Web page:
A Little New Year’s Inspiration for CMOs

January 20, 2017 James Thomas

CMO-Inspiration

With the holidays over and everyone getting into the swing of the new year, many marketing chiefs — myself included — find themselves thinking about fresh and innovative ideas to drive organizational growth this year.

Whether you’re looking to refresh key initiatives or to start with a clean slate, here is inspiration I’ve been reading recently to grow and succeed personally and professionally in 2017.

Invest in Your Personal Growth

“People with a fixed mindset think their intelligence or talents are simply fixed traits, and that talent alone creates success — without effort. They’re wrong. Successful people know this. They invest an immense amount of time on a daily basis to develop a growth mindset, acquire new knowledge, learn new skills and change their perception so that it can benefit their lives.” —Read more at Medium.

Set Goals Worth Investing In

“Many people fail on their professional development goals for the year because they take on a lot of goals — goals that they feel they ‘should’ do but ultimately don’t energize them. For example, maybe they tell themselves that they need to read a pile of books in order to learn more, keep up with their colleagues, or just stay up-to-date with their industry. But if sitting down to read feels more like a chore, it’s unlikely they’ll make any progress — and they may feel badly for not achieving their goal when the year comes to a close. … If you want to succeed with your professional growth goals, choose one or two key areas of focus that align with what really matters to you.” —Read more at Harvard Business Review.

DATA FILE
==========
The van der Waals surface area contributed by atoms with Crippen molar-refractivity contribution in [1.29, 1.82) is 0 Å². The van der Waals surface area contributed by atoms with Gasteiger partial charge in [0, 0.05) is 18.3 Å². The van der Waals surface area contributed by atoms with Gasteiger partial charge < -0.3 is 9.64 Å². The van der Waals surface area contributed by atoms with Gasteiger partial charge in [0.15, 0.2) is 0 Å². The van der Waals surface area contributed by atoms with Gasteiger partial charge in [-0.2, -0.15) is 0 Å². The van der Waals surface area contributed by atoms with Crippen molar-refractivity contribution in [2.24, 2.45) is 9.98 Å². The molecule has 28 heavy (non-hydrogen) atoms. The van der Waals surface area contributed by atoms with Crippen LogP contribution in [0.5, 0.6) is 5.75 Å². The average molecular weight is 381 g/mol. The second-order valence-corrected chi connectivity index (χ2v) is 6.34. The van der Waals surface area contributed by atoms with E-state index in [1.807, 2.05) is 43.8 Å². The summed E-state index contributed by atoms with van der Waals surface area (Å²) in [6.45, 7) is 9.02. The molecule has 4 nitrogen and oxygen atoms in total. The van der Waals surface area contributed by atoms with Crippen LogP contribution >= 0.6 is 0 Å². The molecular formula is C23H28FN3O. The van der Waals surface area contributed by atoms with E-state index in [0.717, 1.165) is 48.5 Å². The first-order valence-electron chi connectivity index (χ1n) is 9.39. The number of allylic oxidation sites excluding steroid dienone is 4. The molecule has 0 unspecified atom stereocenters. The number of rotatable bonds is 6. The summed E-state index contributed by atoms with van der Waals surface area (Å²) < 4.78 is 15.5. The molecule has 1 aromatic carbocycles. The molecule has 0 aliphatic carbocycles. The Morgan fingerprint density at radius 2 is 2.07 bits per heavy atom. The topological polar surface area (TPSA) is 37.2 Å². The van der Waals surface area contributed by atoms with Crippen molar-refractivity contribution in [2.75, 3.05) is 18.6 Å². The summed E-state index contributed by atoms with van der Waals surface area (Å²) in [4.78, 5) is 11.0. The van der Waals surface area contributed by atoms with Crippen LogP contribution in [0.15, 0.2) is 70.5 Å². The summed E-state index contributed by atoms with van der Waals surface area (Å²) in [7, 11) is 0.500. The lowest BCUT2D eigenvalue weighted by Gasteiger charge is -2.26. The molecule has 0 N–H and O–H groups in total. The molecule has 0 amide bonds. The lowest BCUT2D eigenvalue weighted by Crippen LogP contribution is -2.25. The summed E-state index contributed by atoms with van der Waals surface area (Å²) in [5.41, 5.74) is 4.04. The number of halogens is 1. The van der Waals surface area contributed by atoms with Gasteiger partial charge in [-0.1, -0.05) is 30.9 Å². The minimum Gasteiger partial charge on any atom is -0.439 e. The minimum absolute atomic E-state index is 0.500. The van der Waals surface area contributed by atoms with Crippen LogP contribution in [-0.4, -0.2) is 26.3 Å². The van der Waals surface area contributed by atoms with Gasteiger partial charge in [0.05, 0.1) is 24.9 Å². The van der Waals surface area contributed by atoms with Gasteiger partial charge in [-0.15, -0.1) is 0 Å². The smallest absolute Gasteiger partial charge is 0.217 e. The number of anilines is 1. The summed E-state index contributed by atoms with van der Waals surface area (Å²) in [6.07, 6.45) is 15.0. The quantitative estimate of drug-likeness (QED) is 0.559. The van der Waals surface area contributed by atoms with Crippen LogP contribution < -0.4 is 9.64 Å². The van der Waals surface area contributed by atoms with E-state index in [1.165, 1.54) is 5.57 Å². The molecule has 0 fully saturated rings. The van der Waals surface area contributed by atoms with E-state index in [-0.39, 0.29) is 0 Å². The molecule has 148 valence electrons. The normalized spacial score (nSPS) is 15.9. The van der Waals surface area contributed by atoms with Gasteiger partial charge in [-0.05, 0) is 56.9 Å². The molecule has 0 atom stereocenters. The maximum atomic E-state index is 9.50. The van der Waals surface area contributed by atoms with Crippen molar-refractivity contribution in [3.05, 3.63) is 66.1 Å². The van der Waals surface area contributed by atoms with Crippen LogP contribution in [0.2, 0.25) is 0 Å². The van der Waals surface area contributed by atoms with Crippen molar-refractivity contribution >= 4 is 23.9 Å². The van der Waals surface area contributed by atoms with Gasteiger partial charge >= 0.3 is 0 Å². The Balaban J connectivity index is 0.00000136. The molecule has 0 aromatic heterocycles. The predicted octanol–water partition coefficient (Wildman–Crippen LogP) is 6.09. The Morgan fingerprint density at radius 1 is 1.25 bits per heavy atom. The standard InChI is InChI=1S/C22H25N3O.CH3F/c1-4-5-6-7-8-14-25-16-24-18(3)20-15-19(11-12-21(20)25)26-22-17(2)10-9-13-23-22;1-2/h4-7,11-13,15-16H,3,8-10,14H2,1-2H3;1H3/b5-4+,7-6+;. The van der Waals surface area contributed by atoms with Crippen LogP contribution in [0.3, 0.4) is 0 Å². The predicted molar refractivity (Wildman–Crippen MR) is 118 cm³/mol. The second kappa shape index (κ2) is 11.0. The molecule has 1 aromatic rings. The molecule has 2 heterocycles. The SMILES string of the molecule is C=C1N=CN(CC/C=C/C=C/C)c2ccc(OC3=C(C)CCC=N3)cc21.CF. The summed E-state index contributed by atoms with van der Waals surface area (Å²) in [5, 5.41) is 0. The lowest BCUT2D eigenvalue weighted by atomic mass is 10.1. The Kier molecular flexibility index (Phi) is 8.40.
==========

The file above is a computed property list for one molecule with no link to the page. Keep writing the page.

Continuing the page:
Delegate, Delegate, Delegate

“Yes, you’re good at your job. Yes, you’re a stickler for details. But you can’t do it all — and choosing not to delegate is only going to hold you back, says productivity expert and technologist Matthew Canning, author of Get It Together: Five Simple Strategies for Becoming Reliable, Saving Time, and Making Fewer Mistakes. Holding on to too much is just going to cause burnout and ensure that you’re not using your time on more high-level tasks and projects.” —Read more at Fast Company.

Focus on 90-Day Cycles

“I advise you to focus on the next 90 days instead of all of 2017. Author Michael Hyatt talks about how it helped him become a New York Times best-selling author, as a first timer. Moreover, an accountability group’s members showed much better results focusing on 90-day goals than on the full 365-day calendar year. With 365 days, it’s just too easy to justify procrastination in your own mind. You can say to yourself, ‘There are still over 300 days left in the year,’ or ‘There’s still plenty of time, the year’s just begun.’ ” —Read more at Entrepreneur.

If Something Has Worked Before, Put a Priority on It

“[L]ook hard at [your] 2016 results, do more of what’s working, improve what’s not meeting expectations and stop activities that haven’t contributed to [your] goals. With so many ideas and possibilities to explore, we have to make strategic choices and drive alignment.” —Read more at Forbes.

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